Two of Australia’s World Heritage listed places have made the headlines in the last week. The Great Barrier Reef Marine Park Authority gave the go-ahead for silt from a government-approved dredging operation to be dumped within the World Heritage listed park boundaries. And the federal government announced that it was seeking to have a recent extension of Tasmania’s World Heritage listed forests partially overturned.
What is World Heritage listing and why is it important?
Back in 1972, various international bodies united to draw up the World Heritage Convention. It was designed to provide a way for international co-operation to occur to protect cultural or natural places of ‘outstanding universal value’ so that future generations may enjoy them as we do now. It is administered by the United Nations Educational, Scientific and Cultural Organisation (UNESCO).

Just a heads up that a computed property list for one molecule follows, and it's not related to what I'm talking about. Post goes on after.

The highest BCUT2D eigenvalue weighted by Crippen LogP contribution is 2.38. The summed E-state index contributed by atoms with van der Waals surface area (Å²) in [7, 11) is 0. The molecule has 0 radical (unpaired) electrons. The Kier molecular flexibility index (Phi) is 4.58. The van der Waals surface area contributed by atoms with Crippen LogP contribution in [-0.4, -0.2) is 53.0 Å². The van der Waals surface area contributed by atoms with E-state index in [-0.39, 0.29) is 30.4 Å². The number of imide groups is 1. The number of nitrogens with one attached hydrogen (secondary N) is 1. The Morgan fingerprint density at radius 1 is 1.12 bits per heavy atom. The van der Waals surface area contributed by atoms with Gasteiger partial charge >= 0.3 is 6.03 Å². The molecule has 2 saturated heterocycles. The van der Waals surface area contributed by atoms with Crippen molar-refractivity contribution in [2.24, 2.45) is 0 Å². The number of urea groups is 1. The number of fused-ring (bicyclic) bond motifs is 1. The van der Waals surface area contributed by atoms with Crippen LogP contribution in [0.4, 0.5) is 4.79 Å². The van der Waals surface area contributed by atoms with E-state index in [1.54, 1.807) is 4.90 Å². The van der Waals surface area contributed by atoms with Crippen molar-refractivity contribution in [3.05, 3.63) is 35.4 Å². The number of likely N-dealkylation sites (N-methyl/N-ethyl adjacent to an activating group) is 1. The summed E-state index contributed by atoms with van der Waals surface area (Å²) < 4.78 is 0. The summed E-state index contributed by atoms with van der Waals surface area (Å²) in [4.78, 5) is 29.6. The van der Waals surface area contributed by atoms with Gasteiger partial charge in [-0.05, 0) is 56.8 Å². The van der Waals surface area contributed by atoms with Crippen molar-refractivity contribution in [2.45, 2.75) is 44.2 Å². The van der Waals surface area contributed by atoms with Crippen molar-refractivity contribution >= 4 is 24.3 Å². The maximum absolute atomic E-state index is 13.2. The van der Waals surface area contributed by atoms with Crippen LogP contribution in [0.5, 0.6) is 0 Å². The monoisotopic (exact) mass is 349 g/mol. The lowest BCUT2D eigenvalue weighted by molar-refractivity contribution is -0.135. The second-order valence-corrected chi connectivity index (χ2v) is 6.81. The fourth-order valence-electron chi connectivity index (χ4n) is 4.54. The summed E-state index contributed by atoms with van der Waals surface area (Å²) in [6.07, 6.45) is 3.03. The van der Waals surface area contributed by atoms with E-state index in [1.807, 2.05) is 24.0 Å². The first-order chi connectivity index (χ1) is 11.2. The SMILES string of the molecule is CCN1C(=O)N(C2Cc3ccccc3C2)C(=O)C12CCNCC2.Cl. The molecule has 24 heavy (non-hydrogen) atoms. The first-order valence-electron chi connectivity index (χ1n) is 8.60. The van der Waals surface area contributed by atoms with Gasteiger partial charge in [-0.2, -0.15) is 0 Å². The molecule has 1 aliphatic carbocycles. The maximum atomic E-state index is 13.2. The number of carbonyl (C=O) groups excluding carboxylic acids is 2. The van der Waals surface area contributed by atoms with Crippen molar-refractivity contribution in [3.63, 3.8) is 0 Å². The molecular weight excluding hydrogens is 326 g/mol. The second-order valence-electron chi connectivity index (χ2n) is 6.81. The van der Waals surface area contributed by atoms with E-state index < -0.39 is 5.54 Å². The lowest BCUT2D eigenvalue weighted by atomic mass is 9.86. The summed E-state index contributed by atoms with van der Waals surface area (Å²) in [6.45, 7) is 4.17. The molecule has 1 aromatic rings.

Australia was an early adopter of the Convention, ratifying it in 1974 and signing up the nation’s first ‘property’, Kakadu, in 1981. Australia even has its own Act of parliament to protect World Heritage properties, which was established in the battle for the Franklin Dam back in 1983….
Read more: http://www.abc.net.au/environment/articles/2014/02/07/3939538.htm